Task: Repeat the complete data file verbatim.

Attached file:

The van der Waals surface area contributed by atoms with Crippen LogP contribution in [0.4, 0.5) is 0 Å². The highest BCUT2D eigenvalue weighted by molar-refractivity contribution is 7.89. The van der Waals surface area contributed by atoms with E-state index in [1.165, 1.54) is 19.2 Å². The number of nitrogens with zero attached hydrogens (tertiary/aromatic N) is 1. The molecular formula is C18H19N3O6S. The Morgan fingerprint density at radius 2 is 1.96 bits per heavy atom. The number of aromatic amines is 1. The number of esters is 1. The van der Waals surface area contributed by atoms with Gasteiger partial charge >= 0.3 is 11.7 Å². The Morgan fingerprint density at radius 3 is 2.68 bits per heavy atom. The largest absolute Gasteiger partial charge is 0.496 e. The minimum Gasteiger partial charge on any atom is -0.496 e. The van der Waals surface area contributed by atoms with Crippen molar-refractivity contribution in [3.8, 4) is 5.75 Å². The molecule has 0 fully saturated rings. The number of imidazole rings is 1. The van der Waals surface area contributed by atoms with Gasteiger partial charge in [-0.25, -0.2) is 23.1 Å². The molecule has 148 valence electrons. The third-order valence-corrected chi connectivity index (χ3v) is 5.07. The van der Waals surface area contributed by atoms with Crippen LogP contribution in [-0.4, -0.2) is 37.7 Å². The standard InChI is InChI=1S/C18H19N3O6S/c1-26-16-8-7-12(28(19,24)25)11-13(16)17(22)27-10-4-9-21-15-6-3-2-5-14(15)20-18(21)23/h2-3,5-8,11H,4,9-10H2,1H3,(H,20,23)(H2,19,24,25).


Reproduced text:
The van der Waals surface area contributed by atoms with Crippen LogP contribution in [0.4, 0.5) is 0 Å². The highest BCUT2D eigenvalue weighted by molar-refractivity contribution is 7.89. The van der Waals surface area contributed by atoms with E-state index in [1.165, 1.54) is 19.2 Å². The number of nitrogens with zero attached hydrogens (tertiary/aromatic N) is 1. The molecular formula is C18H19N3O6S. The Morgan fingerprint density at radius 2 is 1.96 bits per heavy atom. The number of aromatic amines is 1. The number of esters is 1. The van der Waals surface area contributed by atoms with Gasteiger partial charge >= 0.3 is 11.7 Å². The Morgan fingerprint density at radius 3 is 2.68 bits per heavy atom. The largest absolute Gasteiger partial charge is 0.496 e. The minimum Gasteiger partial charge on any atom is -0.496 e. The van der Waals surface area contributed by atoms with Crippen molar-refractivity contribution in [3.8, 4) is 5.75 Å². The molecule has 0 fully saturated rings. The number of imidazole rings is 1. The van der Waals surface area contributed by atoms with Gasteiger partial charge in [-0.25, -0.2) is 23.1 Å². The molecule has 148 valence electrons. The third-order valence-corrected chi connectivity index (χ3v) is 5.07. The van der Waals surface area contributed by atoms with Crippen LogP contribution in [-0.4, -0.2) is 37.7 Å². The standard InChI is InChI=1S/C18H19N3O6S/c1-26-16-8-7-12(28(19,24)25)11-13(16)17(22)27-10-4-9-21-15-6-3-2-5-14(15)20-18(21)23/h2-3,5-8,11H,4,9-10H2,1H3,(H,20,23)(H2,19,24,25).